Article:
A curved bottom end of support link 56' is pivotably connected at pivot 68' to one end of a drive link 70', the other end of which has a square hole 72' through which square drive rod 23' extends. As such, angular movement of drive rod 23' causes concurrent angular movement of drive link 70' and visa versa. In a manner similar to that previously described, selective rotation of drive rod 23' via handle 22' causes drive link 70' to rotate which, in turn, acts through pivot 68' to move long support link 56'. Such action causes curved link 60' to swing about fixed pivot 66' so as to move rear board link 42' outwardly and upwardly. Concurrently, pivot 54' at the top end of long support link 56' causes connector link 48' to swing about central pivot 50' such that front board link 44' is also moved outwardly and upwardly. As best illustrated in FIG. 9, once primary linkage assembly 30' is in the fully "extended" or protracted position, drive rod 23', pivot 68' and pivot 62', and hence drive link 70' and long support link 56', are approximately in-line with respect to one and another. Due to the overall configuration of primary linkage assembly 30', the alignment of various links, including drive link 70' and long support link 56', creates a self-locking condition. Accordingly, primary linkage assembly 30' can readily support the varying weight of different occupants' legs placed on frame board 36' without adversely affecting the operation of dual leg rest assembly 100. Furthermore, the alignment of drive link 70' and long support link 56', in conjunction with stop tab 74', prevents undesired retraction when dual leg rest assembly 100 is in the fully "extended" or protracted position.

As will be appreciated, such extensible action of primary linkage assembly 30' takes place simultaneously with both the left and right hand linkage mechanisms 102 when there is sufficient angular rotation of drive rod 23'. As such, frame board 36' and primary leg panel 26' are movable between their "stowed" vertical position and "extended" protracted position.

In addition to the above structure, each linkage mechanism 102 includes an ottoman link 104 which is supported from and interactively associated with primary linkage assembly 30' to cause articulated movement of secondary leg rest panel 28' in response to articulated movement of primary leg rest panel 26'. In particular, ottoman link 104 has an angled bracket segment 106 that is provided with bores 108 sized for receipt of suitable threaded fasteners for securing thereto a lateral edge of a rigid frame board 86' associated with secondary leg rest panel 28'. As best seen from FIG. 7, bracket segment 106 is inwardly directed such that the length of frame board 86' can be less than that of frame board 36'. This arrangement is preferable when primary leg rest panel 26' is equipped with the extensible leg rest feature disclosed in commonly owned U.S. Pat. No. 5,088,789 entitled "Retro-Fittable Extendable Legrest Apparatus". Ottoman link 104 also includes an enlarged, generally rectangular link segment 110 having an embossed portion 112 about which ottoman link 104 is pivotably connected via pivot 50' to connector link 48' and rear board link 42' of primary linkage assembly 30'. In addition, ottoman link 104 includes an outwardly extending offset flange segment 114 which is pivotably connected about pivot 54' to the upper end of support link 56' and connector link 48'.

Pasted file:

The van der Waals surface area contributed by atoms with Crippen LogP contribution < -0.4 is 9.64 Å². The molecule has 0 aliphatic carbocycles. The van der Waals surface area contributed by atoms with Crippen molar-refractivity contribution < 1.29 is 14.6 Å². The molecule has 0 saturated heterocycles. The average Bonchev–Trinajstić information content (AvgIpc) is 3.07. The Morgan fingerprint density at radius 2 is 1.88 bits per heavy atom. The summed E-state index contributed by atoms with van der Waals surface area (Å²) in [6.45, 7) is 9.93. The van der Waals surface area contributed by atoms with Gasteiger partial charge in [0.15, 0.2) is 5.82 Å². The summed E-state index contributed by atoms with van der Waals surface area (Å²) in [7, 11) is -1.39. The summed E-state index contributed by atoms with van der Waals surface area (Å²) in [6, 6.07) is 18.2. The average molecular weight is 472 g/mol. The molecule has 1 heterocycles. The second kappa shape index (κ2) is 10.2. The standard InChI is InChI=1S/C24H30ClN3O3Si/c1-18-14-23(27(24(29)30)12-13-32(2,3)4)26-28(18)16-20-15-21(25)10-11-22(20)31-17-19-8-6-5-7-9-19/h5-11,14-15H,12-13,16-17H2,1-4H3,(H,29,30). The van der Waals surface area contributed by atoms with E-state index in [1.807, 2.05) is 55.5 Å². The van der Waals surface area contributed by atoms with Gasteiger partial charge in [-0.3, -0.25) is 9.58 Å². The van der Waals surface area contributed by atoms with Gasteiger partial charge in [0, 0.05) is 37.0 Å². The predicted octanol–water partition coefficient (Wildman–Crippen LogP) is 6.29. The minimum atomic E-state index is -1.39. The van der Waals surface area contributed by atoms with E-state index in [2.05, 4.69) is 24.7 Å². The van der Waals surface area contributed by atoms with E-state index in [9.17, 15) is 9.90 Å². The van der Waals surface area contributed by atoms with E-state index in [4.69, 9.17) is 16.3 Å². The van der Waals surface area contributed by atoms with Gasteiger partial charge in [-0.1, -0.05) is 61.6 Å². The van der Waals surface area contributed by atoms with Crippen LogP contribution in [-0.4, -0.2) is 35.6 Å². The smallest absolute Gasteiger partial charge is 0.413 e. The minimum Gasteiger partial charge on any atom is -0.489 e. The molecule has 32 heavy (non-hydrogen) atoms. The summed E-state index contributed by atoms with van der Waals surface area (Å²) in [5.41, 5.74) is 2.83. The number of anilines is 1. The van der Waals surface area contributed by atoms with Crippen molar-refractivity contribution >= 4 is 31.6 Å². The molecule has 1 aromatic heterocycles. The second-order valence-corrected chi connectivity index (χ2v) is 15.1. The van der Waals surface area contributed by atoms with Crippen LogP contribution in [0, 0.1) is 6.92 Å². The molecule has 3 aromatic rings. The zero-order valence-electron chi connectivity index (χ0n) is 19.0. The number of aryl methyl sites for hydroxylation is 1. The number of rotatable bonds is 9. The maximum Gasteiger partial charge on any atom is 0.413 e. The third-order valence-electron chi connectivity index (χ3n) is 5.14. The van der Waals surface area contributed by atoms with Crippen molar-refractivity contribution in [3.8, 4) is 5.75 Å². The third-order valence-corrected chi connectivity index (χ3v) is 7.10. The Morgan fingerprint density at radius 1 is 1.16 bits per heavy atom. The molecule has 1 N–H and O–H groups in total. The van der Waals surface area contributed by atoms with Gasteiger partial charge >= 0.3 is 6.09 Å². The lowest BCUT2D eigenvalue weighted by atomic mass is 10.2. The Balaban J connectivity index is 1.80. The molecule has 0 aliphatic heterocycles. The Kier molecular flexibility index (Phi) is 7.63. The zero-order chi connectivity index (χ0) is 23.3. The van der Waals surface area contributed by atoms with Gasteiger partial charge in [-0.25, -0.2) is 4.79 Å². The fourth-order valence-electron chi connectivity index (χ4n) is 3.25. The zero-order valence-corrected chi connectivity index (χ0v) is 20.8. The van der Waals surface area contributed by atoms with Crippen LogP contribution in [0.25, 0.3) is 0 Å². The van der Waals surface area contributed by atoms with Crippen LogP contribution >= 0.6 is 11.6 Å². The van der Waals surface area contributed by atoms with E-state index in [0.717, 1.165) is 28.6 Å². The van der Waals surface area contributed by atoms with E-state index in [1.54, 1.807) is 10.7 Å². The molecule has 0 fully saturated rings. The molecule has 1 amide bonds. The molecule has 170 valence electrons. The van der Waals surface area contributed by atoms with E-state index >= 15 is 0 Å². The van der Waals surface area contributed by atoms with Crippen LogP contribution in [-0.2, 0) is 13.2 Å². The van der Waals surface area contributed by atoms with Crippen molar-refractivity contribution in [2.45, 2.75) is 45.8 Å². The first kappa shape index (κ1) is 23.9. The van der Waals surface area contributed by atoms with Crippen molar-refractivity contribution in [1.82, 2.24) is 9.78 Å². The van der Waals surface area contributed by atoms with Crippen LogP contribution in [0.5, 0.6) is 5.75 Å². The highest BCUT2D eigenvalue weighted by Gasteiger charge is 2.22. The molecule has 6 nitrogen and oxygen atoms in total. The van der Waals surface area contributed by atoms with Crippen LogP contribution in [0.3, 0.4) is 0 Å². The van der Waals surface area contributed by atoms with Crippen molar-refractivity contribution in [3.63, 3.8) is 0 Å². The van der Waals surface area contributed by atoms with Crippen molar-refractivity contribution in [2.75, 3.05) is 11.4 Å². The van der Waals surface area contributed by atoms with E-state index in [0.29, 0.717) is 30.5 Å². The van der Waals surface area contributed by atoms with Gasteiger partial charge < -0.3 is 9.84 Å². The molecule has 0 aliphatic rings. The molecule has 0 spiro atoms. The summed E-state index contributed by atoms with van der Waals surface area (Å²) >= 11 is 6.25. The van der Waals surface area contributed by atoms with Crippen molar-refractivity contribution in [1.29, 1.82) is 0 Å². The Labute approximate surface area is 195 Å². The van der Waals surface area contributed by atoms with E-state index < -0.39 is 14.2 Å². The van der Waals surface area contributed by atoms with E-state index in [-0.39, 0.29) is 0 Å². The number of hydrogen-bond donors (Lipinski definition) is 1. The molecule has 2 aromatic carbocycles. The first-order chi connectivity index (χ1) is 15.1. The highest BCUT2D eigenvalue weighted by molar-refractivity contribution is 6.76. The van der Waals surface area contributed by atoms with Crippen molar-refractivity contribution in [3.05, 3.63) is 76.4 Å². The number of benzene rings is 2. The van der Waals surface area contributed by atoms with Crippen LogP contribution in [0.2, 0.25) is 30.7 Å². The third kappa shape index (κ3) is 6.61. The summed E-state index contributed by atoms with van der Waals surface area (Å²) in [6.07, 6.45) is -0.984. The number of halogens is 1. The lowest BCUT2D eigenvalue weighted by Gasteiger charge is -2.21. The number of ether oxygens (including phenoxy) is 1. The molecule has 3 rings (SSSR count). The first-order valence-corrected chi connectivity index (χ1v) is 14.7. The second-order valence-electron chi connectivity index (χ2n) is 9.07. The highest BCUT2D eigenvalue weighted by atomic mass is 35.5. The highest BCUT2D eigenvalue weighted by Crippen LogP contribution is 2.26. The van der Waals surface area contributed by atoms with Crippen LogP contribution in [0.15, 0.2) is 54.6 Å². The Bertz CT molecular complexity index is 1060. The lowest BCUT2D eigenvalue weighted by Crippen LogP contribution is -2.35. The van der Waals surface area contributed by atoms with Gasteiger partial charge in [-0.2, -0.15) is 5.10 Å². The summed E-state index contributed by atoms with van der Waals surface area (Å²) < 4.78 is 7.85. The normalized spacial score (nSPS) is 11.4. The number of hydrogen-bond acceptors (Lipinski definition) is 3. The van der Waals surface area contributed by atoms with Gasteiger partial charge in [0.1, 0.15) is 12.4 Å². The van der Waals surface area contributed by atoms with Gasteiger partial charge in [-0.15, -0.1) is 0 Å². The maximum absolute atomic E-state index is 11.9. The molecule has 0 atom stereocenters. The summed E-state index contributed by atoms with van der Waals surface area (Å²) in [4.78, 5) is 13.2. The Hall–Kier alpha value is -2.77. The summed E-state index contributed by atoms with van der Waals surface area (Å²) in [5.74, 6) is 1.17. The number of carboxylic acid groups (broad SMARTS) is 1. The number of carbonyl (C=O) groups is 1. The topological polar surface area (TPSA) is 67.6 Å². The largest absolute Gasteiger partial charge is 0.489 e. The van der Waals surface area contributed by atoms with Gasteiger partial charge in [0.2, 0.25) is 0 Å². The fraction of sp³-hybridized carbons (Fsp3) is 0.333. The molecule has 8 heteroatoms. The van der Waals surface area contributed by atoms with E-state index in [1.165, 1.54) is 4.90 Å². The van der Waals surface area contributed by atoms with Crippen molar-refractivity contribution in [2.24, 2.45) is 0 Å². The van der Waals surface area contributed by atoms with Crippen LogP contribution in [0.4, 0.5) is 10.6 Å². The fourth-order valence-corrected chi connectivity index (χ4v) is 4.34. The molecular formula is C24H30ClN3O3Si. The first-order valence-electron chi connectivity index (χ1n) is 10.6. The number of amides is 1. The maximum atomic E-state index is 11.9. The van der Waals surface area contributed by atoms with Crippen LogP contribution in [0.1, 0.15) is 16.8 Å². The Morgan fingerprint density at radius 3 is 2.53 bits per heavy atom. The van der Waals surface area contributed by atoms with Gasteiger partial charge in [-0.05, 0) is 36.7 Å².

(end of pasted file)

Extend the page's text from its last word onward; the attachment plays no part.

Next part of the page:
As clearly seen from sequential review of FIGS. 6, 8, and 9, rotation of drive rod 23' causes primary linkage assembly 30' to drive primary leg rest panel 26' between a generally vertically orient alignment (stowed) and a generally horizontal alignment (extended). Moreover, ottoman link 104 is adapted to cause secondary leg rest panel 28' to move from a position behind and substantially parallel to primary leg rest panel 26' in the stowed position (FIG. 6) to an adjacent slightly angulated alignment relative thereto in the extended position (FIG. 9). Moreover, secondary leg rest panel 28' pivots in an arcuate path about pivot 54' and is driven through this arcuate path due to its common pivotable connection with rear board link 42' and connector link 48' at pivot 50'. Thus, due to the novel yet simplified construction of linkage mechanisms 102 of the present invention, a desired clearance is maintained between the leg rest panels such that the thickness of upholstered leg rest panels 26' and 28' can be identical, if so desired, to promote more attractive styling and enhanced leg support and comfort. As previously disclosed, a front edge of seat member 16' may be supported to move forwardly in concert with articulation of linkage mechanisms 102 so as to provide a predetermined relationship therebetween. In such an application, the recliner mechanism is adapted to work in coordination with the extensible movement of dual leg rest assembly 100. However, such a coordinated reclining/extensible arrangement is not required nor is it critical to the novelty of the present invention.

The foregoing discussion discloses and describes exemplary embodiment of the present invention. One skilled in the art will readily recognize from such discussion, and from the accompanying drawings and claims, that various changes, modifications and variations can be made therein without departing from the true spirit and fair scope of the invention as defined in the following claims.

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Classifications
U.S. Classification297/75, 297/85.00L, 297/423.35, 297/89, 297/85.00R
International ClassificationA47C1/02, A47C1/035, A47C7/50, A47C1/034
Cooperative ClassificationA47C7/506, A47C1/0345
European ClassificationA47C1/034F2, A47C7/50G
Legal Events
DateCodeEventDescription
Dec 10, 2009FPAYFee payment
Year of fee payment: 12
Dec 10, 2009SULPSurcharge for late payment
Dec 7, 2009PRDPPatent reinstated due to the acceptance of a late maintenance fee
Effective date: 20091210
Jan 27, 2009FPExpired due to failure to pay maintenance fee
Effective date: 20081210
Dec 10, 2008REINReinstatement after maintenance fee payment confirmed
Jun 16, 2008REMIMaintenance fee reminder mailed
Feb 11, 2008ASAssignment
Owner name: WACHOVIA CAPITAL FINANCE CORPORATION (CENTRAL), AS
Free format text: SECURITY AGREEMENT;ASSIGNORS:LA-Z-BOY INCORPORATED;KINCAID FURNITURE COMPANY, INCORPORATED;ENGLAND,INC.;AND OTHERS;REEL/FRAME:020487/0199
Effective date: 20080206
May 6, 2004FPAYFee payment
Year of fee payment: 8
May 12, 2000FPAYFee payment
Year of fee payment: 4
Oct 10, 1996ASAssignment
Owner name: LA-Z-BOY INCORPORATED, MICHIGAN
Free format text: CHANGE OF NAME;ASSIGNOR:LA-Z-BOY CHAIR COMPANY;REEL/FRAME:008167/0972
Effective date: 19960816
Dec 21, 1994ASAssignment
Owner name: LA-Z-BOY CHAIR COMPANY, MICHIGAN
Free format text: ASSIGNMENT OF ASSIGNORS INTEREST;ASSIGNORS:KOMOROWSKI, KARL J.;SAUL, JONATHAN R.;LAPOINTE, LARRY P.;REEL/FRAME:007284/0032
Effective date: 19941209